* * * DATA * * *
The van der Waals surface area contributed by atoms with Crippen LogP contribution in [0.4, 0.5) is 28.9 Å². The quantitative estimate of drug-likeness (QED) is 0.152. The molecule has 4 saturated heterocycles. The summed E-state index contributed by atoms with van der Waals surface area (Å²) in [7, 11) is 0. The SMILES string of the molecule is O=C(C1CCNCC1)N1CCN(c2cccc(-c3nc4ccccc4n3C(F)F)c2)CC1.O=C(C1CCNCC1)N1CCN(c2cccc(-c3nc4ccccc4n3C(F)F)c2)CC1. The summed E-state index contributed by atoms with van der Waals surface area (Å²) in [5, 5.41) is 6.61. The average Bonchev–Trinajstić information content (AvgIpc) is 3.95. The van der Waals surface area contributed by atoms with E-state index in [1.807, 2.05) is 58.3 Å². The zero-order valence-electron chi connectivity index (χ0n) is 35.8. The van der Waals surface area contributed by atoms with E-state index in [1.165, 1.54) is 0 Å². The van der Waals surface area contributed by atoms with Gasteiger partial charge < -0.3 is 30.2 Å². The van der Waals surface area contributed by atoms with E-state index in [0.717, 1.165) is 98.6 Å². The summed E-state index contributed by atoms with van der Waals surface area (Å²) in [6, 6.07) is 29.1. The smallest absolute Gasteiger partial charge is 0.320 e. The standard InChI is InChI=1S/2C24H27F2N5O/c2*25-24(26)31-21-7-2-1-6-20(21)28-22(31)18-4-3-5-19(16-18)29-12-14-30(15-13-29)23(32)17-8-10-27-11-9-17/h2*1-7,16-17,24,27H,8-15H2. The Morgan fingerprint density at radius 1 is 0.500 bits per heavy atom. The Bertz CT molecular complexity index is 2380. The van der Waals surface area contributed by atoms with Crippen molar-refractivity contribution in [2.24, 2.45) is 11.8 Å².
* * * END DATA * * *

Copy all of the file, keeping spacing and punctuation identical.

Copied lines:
The van der Waals surface area contributed by atoms with Crippen LogP contribution in [0.4, 0.5) is 28.9 Å². The quantitative estimate of drug-likeness (QED) is 0.152. The molecule has 4 saturated heterocycles. The summed E-state index contributed by atoms with van der Waals surface area (Å²) in [7, 11) is 0. The SMILES string of the molecule is O=C(C1CCNCC1)N1CCN(c2cccc(-c3nc4ccccc4n3C(F)F)c2)CC1.O=C(C1CCNCC1)N1CCN(c2cccc(-c3nc4ccccc4n3C(F)F)c2)CC1. The summed E-state index contributed by atoms with van der Waals surface area (Å²) in [5, 5.41) is 6.61. The average Bonchev–Trinajstić information content (AvgIpc) is 3.95. The van der Waals surface area contributed by atoms with E-state index in [1.807, 2.05) is 58.3 Å². The zero-order valence-electron chi connectivity index (χ0n) is 35.8. The van der Waals surface area contributed by atoms with E-state index in [1.165, 1.54) is 0 Å². The van der Waals surface area contributed by atoms with Gasteiger partial charge < -0.3 is 30.2 Å². The van der Waals surface area contributed by atoms with E-state index in [0.717, 1.165) is 98.6 Å². The summed E-state index contributed by atoms with van der Waals surface area (Å²) in [6, 6.07) is 29.1. The smallest absolute Gasteiger partial charge is 0.320 e. The standard InChI is InChI=1S/2C24H27F2N5O/c2*25-24(26)31-21-7-2-1-6-20(21)28-22(31)18-4-3-5-19(16-18)29-12-14-30(15-13-29)23(32)17-8-10-27-11-9-17/h2*1-7,16-17,24,27H,8-15H2. The Morgan fingerprint density at radius 1 is 0.500 bits per heavy atom. The Bertz CT molecular complexity index is 2380. The van der Waals surface area contributed by atoms with Crippen molar-refractivity contribution in [2.24, 2.45) is 11.8 Å².